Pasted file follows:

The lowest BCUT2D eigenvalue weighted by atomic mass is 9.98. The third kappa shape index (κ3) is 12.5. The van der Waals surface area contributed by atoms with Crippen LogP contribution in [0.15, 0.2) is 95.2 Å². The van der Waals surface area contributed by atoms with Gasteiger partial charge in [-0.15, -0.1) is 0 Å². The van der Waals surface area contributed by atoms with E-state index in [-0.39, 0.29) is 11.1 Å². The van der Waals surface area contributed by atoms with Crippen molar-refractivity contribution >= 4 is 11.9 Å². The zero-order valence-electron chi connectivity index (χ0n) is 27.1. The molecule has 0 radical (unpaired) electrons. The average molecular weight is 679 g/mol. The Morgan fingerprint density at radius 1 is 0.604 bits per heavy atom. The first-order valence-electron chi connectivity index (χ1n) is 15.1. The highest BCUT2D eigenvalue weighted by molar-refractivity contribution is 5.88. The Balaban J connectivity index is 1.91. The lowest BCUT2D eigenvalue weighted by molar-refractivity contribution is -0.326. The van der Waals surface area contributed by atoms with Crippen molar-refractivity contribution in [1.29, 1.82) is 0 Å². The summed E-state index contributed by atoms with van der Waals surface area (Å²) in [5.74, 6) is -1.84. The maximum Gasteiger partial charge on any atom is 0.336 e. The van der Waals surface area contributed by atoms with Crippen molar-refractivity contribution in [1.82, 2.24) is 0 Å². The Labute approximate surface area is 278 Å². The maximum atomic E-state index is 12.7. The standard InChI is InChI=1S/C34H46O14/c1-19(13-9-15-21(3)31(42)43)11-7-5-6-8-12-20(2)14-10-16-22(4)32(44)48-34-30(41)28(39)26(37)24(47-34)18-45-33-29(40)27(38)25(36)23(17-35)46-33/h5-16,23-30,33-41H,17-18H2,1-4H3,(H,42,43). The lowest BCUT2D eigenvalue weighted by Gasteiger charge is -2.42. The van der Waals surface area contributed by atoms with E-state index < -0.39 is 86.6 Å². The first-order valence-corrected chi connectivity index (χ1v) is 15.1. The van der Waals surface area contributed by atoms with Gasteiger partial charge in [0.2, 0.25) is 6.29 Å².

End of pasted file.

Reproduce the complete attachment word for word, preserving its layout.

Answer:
The lowest BCUT2D eigenvalue weighted by atomic mass is 9.98. The third kappa shape index (κ3) is 12.5. The van der Waals surface area contributed by atoms with Crippen LogP contribution in [0.15, 0.2) is 95.2 Å². The van der Waals surface area contributed by atoms with Gasteiger partial charge in [-0.15, -0.1) is 0 Å². The van der Waals surface area contributed by atoms with E-state index in [-0.39, 0.29) is 11.1 Å². The van der Waals surface area contributed by atoms with Crippen molar-refractivity contribution >= 4 is 11.9 Å². The zero-order valence-electron chi connectivity index (χ0n) is 27.1. The molecule has 0 radical (unpaired) electrons. The average molecular weight is 679 g/mol. The Morgan fingerprint density at radius 1 is 0.604 bits per heavy atom. The first-order valence-electron chi connectivity index (χ1n) is 15.1. The highest BCUT2D eigenvalue weighted by molar-refractivity contribution is 5.88. The Balaban J connectivity index is 1.91. The lowest BCUT2D eigenvalue weighted by molar-refractivity contribution is -0.326. The van der Waals surface area contributed by atoms with Crippen molar-refractivity contribution in [1.29, 1.82) is 0 Å². The summed E-state index contributed by atoms with van der Waals surface area (Å²) in [5.74, 6) is -1.84. The maximum Gasteiger partial charge on any atom is 0.336 e. The van der Waals surface area contributed by atoms with Crippen molar-refractivity contribution in [1.82, 2.24) is 0 Å². The Labute approximate surface area is 278 Å². The maximum atomic E-state index is 12.7. The standard InChI is InChI=1S/C34H46O14/c1-19(13-9-15-21(3)31(42)43)11-7-5-6-8-12-20(2)14-10-16-22(4)32(44)48-34-30(41)28(39)26(37)24(47-34)18-45-33-29(40)27(38)25(36)23(17-35)46-33/h5-16,23-30,33-41H,17-18H2,1-4H3,(H,42,43). The lowest BCUT2D eigenvalue weighted by Gasteiger charge is -2.42. The van der Waals surface area contributed by atoms with E-state index < -0.39 is 86.6 Å². The first-order valence-corrected chi connectivity index (χ1v) is 15.1. The van der Waals surface area contributed by atoms with Gasteiger partial charge in [0.2, 0.25) is 6.29 Å².